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Utah leaders support immigration bill

SALT LAKE CITY, (ABC 4 News) – The bipartisan immigration bill unveiled in Washington is getting lots of support from several Utah leaders.
SALT LAKE CITY, (ABC 4 News) – The bipartisan immigration bill unveiled in Washington is getting lots of support from several Utah leaders.

A conference call to discuss the bill was held Wednesday by former Attorney General Mark Shurtleff, Bishop John C. Wester, Salt Lake Chamber of Commerce President Lane Beattie, Executive Director of the Salt Lake City Downtown Alliance Jason Mathis and Tim Wheelwright, Partner at Kuck Immigration Partners.

Wester spoke with ABC 4 News Reporter Cristina Rendon about the importance of the immigration bill.

“To me it’s not the fact that the immigrants have broken the law, the law is breaking them,” Wester said.

Wester knows several undocumented families in the Salt Lake Valley. He said they are not criminals and in some cases they have expired visas.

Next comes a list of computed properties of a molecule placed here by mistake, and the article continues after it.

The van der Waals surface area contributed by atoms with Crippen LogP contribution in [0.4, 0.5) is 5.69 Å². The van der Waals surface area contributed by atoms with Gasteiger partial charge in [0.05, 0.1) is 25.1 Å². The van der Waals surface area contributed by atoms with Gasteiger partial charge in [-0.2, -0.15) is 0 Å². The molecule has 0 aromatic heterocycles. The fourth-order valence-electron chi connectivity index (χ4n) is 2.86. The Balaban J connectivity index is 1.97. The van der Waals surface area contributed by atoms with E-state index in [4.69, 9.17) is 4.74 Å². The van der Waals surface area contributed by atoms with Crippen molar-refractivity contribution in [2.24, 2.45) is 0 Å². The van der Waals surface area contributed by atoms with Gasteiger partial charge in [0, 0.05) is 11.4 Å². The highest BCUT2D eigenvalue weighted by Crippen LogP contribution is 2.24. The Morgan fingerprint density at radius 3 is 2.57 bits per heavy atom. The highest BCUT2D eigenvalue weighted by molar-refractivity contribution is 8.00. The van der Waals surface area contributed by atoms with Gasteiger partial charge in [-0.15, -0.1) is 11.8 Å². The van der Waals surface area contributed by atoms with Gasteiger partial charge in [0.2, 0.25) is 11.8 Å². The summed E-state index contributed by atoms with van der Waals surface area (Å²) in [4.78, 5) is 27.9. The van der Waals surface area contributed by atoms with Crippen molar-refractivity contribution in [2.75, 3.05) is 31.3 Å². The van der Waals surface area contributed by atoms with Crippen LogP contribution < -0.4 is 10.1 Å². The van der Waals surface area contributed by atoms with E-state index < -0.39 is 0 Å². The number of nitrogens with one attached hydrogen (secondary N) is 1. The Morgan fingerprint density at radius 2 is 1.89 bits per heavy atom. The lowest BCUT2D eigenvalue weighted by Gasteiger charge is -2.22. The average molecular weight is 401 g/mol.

Wester and other leaders are urging Utah Senators to support the bill.

Senator Mike Lee said he supports most of the bill and agrees with enhancing border security and updating the visa system.

He is not supportive of a 13 year pathway to citizenship for the 11 million undocumented immigrants because he feels the government needs to fix legal immigration first before attempting to fix illegal immigration.

“I do know that I favor a step-by-step process rather than a comprehensive process,” Lee said.

Lee said he is still reading through the 844 page bill, but wants the pathway to citizenship taken out of the legislation.

“It needs to be done in a separate bill and it needs to be completed after we’ve bolstered our border security and after we have updated and modernized our existing visa system,” he added.

The bill would likely require undocumented immigrants who came to the U.S. before December 2011 to pay fines and back taxes before they can earn citizenship.

Wester knows some people don’t support the bill, but he said the system is broke and this is the government’s chance to fix it.

He said people should not look upon undocumented immigrants as illegals, but rather as human beings. From a religious standpoint he said supporting the bill is the loving and charitable thing to do.
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